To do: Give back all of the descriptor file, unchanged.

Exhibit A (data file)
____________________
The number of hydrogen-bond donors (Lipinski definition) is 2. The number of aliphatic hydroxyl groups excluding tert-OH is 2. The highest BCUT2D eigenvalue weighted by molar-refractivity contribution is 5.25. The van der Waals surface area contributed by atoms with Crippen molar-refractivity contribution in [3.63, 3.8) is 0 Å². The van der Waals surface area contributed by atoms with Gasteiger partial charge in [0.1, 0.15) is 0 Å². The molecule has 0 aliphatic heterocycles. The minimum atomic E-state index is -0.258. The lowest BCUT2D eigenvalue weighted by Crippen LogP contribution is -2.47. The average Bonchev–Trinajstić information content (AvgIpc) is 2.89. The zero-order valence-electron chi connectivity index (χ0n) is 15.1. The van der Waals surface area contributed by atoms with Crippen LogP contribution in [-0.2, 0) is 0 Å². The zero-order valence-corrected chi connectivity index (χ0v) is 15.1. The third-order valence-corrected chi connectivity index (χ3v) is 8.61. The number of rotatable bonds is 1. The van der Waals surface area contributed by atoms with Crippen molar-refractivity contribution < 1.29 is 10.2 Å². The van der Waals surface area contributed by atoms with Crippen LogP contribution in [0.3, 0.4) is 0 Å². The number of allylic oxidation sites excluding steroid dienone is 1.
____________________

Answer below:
The number of hydrogen-bond donors (Lipinski definition) is 2. The number of aliphatic hydroxyl groups excluding tert-OH is 2. The highest BCUT2D eigenvalue weighted by molar-refractivity contribution is 5.25. The van der Waals surface area contributed by atoms with Crippen molar-refractivity contribution in [3.63, 3.8) is 0 Å². The van der Waals surface area contributed by atoms with Gasteiger partial charge in [0.1, 0.15) is 0 Å². The molecule has 0 aliphatic heterocycles. The minimum atomic E-state index is -0.258. The lowest BCUT2D eigenvalue weighted by Crippen LogP contribution is -2.47. The average Bonchev–Trinajstić information content (AvgIpc) is 2.89. The zero-order valence-electron chi connectivity index (χ0n) is 15.1. The van der Waals surface area contributed by atoms with Crippen LogP contribution in [-0.2, 0) is 0 Å². The zero-order valence-corrected chi connectivity index (χ0v) is 15.1. The third-order valence-corrected chi connectivity index (χ3v) is 8.61. The number of rotatable bonds is 1. The van der Waals surface area contributed by atoms with Crippen molar-refractivity contribution < 1.29 is 10.2 Å². The van der Waals surface area contributed by atoms with Crippen LogP contribution in [0.3, 0.4) is 0 Å². The number of allylic oxidation sites excluding steroid dienone is 1.